About the “embodied self-knowledge is discredited” comment, I have been advised by the philosopher that in the humanities the academics tend not to use the additive approach used commonly in the sciences where the literature from the past is built on.

If she is so concerned about the discreditment of knowledge then why does she fail to mention the opposing argument of the experts (She calls them “agents usually beholden to states and powerful industrial interests“) which she disagrees with. In her article on Socratic method Linda Elder she comments on “Intellectual empathy” and she considers the question of “Can I summarise the views of my opponents to their satisfaction? Can I see insights in the views of others and prejudices in my own?” as part of list of traits which she thinks students (and I assume academics) should adopt.

A further deep problem is that much of what the general public “know” about radiation and radioactivity is false or misleading. Much of their radiological education has been through the mass media. The mass media has a series of incentives, such as newspaper sales and cinema box-office revenues, which can reward lurid and spectacular material in which some effects are exaggerated while other, less photogenic or dramatic effects, are either ignored or minimized.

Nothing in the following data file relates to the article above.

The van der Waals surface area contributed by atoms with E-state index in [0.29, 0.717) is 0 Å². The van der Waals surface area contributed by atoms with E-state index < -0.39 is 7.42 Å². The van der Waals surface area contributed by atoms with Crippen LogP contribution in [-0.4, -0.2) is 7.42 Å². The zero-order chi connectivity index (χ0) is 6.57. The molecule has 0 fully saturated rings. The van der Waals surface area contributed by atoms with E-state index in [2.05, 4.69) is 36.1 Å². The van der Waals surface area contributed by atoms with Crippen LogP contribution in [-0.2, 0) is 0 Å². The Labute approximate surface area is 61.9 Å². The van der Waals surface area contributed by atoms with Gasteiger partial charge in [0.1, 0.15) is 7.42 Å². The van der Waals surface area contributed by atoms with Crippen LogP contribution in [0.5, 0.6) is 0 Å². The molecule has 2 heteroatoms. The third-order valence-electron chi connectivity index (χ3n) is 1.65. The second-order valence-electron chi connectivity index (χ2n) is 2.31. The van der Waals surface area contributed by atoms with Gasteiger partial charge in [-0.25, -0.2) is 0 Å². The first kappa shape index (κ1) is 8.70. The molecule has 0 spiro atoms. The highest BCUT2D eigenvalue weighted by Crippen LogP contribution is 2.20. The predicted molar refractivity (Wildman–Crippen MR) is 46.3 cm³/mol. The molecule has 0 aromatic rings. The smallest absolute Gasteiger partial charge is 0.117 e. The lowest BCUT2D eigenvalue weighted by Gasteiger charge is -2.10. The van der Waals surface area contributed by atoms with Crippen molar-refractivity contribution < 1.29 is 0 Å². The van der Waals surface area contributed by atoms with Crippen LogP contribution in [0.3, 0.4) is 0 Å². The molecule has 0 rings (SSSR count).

A survey of newspaper reporting of hazards in the UK and Sweden revealed that the newspapers were more likely to print alarmist reports rather than reassuring reports, and that these reports rarely employed statistics to express the degree of risk.

An example from fiction is in the Nevil Shute novel “On the Beach” which describes a future after a large scale nuclear exchange. The exponential decay of the radioisotopes in the fallout is ignored. During the long time which would be required for the radioactive particles to be transported by wind from the northern hemisphere to Australia many of the radioisotopes would have decayed away. Using simple mathematics it is possible to calculate the decay of the radioactivity, for those who do not wish to repeat the calculation a suitable example of such results was published by T. Imanaka et. al. It is patently clear that during the time required for the fallout to arrive in Australia that the intensity of the radioactivity would decrease and the population would have time to construct shelters to further reduce their exposure. A version of “on the beach” where members of the public were to enjoy the benefits of this decrease in radioactivity level during the transport of the fallout who also protect themselves using sheltering and some behavioral modifications would be unlikely to be as entertaining as the version of the “On the Beach” which was published.